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Suggested Citation:"Front Matter." National Academies of Sciences, Engineering, and Medicine. 2022. Understanding and Offsetting Financial Barriers for Black Students in Science, Engineering, and Medicine: Programs, Partnerships, and Pathways: Proceedings of a Workshop. Washington, DC: The National Academies Press. doi: 10.17226/26576.
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Understanding and Offsetting Financial Barriers for Black Students in Science, Engineering, and Medicine

Programs, Partnerships, and Pathways

Gilda A. Barabino,

Theodore J. Corbin, Jr., and

Paula Whitacre, Rapporteurs

Cato T. Laurencin, Editor

Roundtable on Black Men and

Black Women in Science,

Engineering, and Medicine

Policy and Global Affairs

Health and Medicine Division

Proceedings of a Workshop

Suggested Citation:"Front Matter." National Academies of Sciences, Engineering, and Medicine. 2022. Understanding and Offsetting Financial Barriers for Black Students in Science, Engineering, and Medicine: Programs, Partnerships, and Pathways: Proceedings of a Workshop. Washington, DC: The National Academies Press. doi: 10.17226/26576.
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International Standard Book Number-13: 978-0-309-68889-5
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Suggested citation: National Academies of Sciences, Engineering, and Medicine. 2022. Understanding and Offsetting Financial Barriers for Black Students in Science, Engineering, and Medicine: Programs, Partnerships, and Pathways: Proceedings of a Workshop. Washington, DC: The National Academies Press. https://doi.org/10.17226/26576.

Suggested Citation:"Front Matter." National Academies of Sciences, Engineering, and Medicine. 2022. Understanding and Offsetting Financial Barriers for Black Students in Science, Engineering, and Medicine: Programs, Partnerships, and Pathways: Proceedings of a Workshop. Washington, DC: The National Academies Press. doi: 10.17226/26576.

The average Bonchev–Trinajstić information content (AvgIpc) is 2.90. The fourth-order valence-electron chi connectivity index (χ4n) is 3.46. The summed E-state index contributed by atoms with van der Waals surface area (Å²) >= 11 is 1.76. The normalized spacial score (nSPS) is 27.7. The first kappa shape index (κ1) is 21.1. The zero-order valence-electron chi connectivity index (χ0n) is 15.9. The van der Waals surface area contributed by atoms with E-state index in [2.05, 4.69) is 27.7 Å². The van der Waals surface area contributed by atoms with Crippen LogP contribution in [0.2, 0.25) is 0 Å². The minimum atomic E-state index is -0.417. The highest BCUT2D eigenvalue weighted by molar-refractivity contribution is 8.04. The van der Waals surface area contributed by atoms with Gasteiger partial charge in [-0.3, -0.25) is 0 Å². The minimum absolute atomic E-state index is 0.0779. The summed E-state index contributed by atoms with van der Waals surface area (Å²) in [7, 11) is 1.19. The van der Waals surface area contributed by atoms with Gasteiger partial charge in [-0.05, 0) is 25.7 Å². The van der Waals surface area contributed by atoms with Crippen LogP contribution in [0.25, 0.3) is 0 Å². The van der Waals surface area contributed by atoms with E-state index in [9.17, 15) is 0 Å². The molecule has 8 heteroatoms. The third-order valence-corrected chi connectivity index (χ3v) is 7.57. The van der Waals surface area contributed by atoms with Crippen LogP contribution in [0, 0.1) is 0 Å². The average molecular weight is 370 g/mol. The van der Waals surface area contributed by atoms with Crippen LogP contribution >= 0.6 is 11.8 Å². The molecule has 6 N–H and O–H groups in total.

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The National Academy of Sciences was established in 1863 by an Act of Congress, signed by President Lincoln, as a private, nongovernmental institution to advise the nation on issues related to science and technology. Members are elected by their peers for outstanding contributions to research. Dr. Marcia McNutt is president.

The National Academy of Engineering was established in 1964 under the charter of the National Academy of Sciences to bring the practices of engineering to advising the nation. Members are elected by their peers for extraordinary contributions to engineering. Dr. John L. Anderson is president.

The National Academy of Medicine (formerly the Institute of Medicine) was established in 1970 under the charter of the National Academy of Sciences to advise the nation on medical and health issues. Members are elected by their peers for distinguished contributions to medicine and health. Dr. Victor J. Dzau is president.

The three Academies work together as the National Academies of Sciences, Engineering, and Medicine to provide independent, objective analysis and advice to the nation and conduct other activities to solve complex problems and inform public policy decisions. The National Academies also encourage education and research, recognize outstanding contributions to knowledge, and increase public understanding in matters of science, engineering, and medicine.

Learn more about the National Academies of Sciences, Engineering, and Medicine at www.nationalacademies.org.

Suggested Citation:"Front Matter." National Academies of Sciences, Engineering, and Medicine. 2022. Understanding and Offsetting Financial Barriers for Black Students in Science, Engineering, and Medicine: Programs, Partnerships, and Pathways: Proceedings of a Workshop. Washington, DC: The National Academies Press. doi: 10.17226/26576.
×

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Suggested Citation:"Front Matter." National Academies of Sciences, Engineering, and Medicine. 2022. Understanding and Offsetting Financial Barriers for Black Students in Science, Engineering, and Medicine: Programs, Partnerships, and Pathways: Proceedings of a Workshop. Washington, DC: The National Academies Press. doi: 10.17226/26576.
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REDUCING FINANCIAL BARRIERS PLANNING COMMITTEE

GILDA A. BARABINO (Co-chair) (NAE/NAM), Olin College of Engineering

THEODORE J. CORBIN, Jr. (Co-chair), Drexel University College of Medicine

GEORGE Q. DALEY (NAM), Harvard Medical School

MARC NIVET, University of Texas Southwestern Medical Center

LOUIS W. SULLIVAN (NAM), The Sullivan Alliance to Transform the Health Professions

Project Staff

MARIA LUND DAHLBERG, Senior Program Officer, Roundtable on Black Men and Black Women in Science, Engineering, and Medicine